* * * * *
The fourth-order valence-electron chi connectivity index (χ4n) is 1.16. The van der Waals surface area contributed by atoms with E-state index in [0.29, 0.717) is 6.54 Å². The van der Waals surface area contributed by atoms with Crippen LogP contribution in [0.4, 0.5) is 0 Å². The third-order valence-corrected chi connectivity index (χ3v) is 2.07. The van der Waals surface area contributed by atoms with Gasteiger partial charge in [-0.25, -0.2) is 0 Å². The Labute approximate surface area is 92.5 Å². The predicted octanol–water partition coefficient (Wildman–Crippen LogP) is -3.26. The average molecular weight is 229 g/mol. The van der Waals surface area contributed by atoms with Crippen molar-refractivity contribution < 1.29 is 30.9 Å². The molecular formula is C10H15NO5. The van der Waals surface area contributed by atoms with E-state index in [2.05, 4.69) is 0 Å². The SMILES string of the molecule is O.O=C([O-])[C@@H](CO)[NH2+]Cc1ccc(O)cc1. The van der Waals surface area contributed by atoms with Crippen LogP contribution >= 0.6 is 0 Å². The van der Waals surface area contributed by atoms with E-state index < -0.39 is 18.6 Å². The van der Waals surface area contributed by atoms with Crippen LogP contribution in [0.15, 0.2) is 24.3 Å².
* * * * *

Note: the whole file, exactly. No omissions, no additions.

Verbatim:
The fourth-order valence-electron chi connectivity index (χ4n) is 1.16. The van der Waals surface area contributed by atoms with E-state index in [0.29, 0.717) is 6.54 Å². The van der Waals surface area contributed by atoms with Crippen LogP contribution in [0.4, 0.5) is 0 Å². The third-order valence-corrected chi connectivity index (χ3v) is 2.07. The van der Waals surface area contributed by atoms with Gasteiger partial charge in [-0.25, -0.2) is 0 Å². The Labute approximate surface area is 92.5 Å². The predicted octanol–water partition coefficient (Wildman–Crippen LogP) is -3.26. The average molecular weight is 229 g/mol. The van der Waals surface area contributed by atoms with Crippen molar-refractivity contribution < 1.29 is 30.9 Å². The molecular formula is C10H15NO5. The van der Waals surface area contributed by atoms with E-state index in [2.05, 4.69) is 0 Å². The SMILES string of the molecule is O.O=C([O-])[C@@H](CO)[NH2+]Cc1ccc(O)cc1. The van der Waals surface area contributed by atoms with Crippen LogP contribution >= 0.6 is 0 Å². The van der Waals surface area contributed by atoms with E-state index < -0.39 is 18.6 Å². The van der Waals surface area contributed by atoms with Crippen LogP contribution in [0.15, 0.2) is 24.3 Å².